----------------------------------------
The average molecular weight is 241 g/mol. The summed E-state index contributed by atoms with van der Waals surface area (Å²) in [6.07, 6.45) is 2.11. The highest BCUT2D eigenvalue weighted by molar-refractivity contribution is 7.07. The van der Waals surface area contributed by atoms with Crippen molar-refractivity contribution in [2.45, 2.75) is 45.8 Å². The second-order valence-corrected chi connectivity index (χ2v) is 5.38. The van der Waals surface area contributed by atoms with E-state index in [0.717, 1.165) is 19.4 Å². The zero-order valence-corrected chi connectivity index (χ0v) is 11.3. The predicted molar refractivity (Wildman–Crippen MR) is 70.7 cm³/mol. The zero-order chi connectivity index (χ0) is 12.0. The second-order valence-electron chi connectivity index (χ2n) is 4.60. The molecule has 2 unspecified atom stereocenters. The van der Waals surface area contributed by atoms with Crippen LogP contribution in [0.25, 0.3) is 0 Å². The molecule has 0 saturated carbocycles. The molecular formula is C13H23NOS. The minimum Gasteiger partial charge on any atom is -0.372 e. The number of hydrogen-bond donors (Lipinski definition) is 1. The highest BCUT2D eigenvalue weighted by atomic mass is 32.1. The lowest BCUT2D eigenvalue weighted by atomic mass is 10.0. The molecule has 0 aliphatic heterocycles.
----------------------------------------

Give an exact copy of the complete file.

The average molecular weight is 241 g/mol. The summed E-state index contributed by atoms with van der Waals surface area (Å²) in [6.07, 6.45) is 2.11. The highest BCUT2D eigenvalue weighted by molar-refractivity contribution is 7.07. The van der Waals surface area contributed by atoms with Crippen molar-refractivity contribution in [2.45, 2.75) is 45.8 Å². The second-order valence-corrected chi connectivity index (χ2v) is 5.38. The van der Waals surface area contributed by atoms with E-state index in [0.717, 1.165) is 19.4 Å². The zero-order valence-corrected chi connectivity index (χ0v) is 11.3. The predicted molar refractivity (Wildman–Crippen MR) is 70.7 cm³/mol. The zero-order chi connectivity index (χ0) is 12.0. The second-order valence-electron chi connectivity index (χ2n) is 4.60. The molecule has 2 unspecified atom stereocenters. The van der Waals surface area contributed by atoms with Crippen LogP contribution in [0.25, 0.3) is 0 Å². The molecule has 0 saturated carbocycles. The molecular formula is C13H23NOS. The minimum Gasteiger partial charge on any atom is -0.372 e. The number of hydrogen-bond donors (Lipinski definition) is 1. The highest BCUT2D eigenvalue weighted by atomic mass is 32.1. The lowest BCUT2D eigenvalue weighted by atomic mass is 10.0. The molecule has 0 aliphatic heterocycles.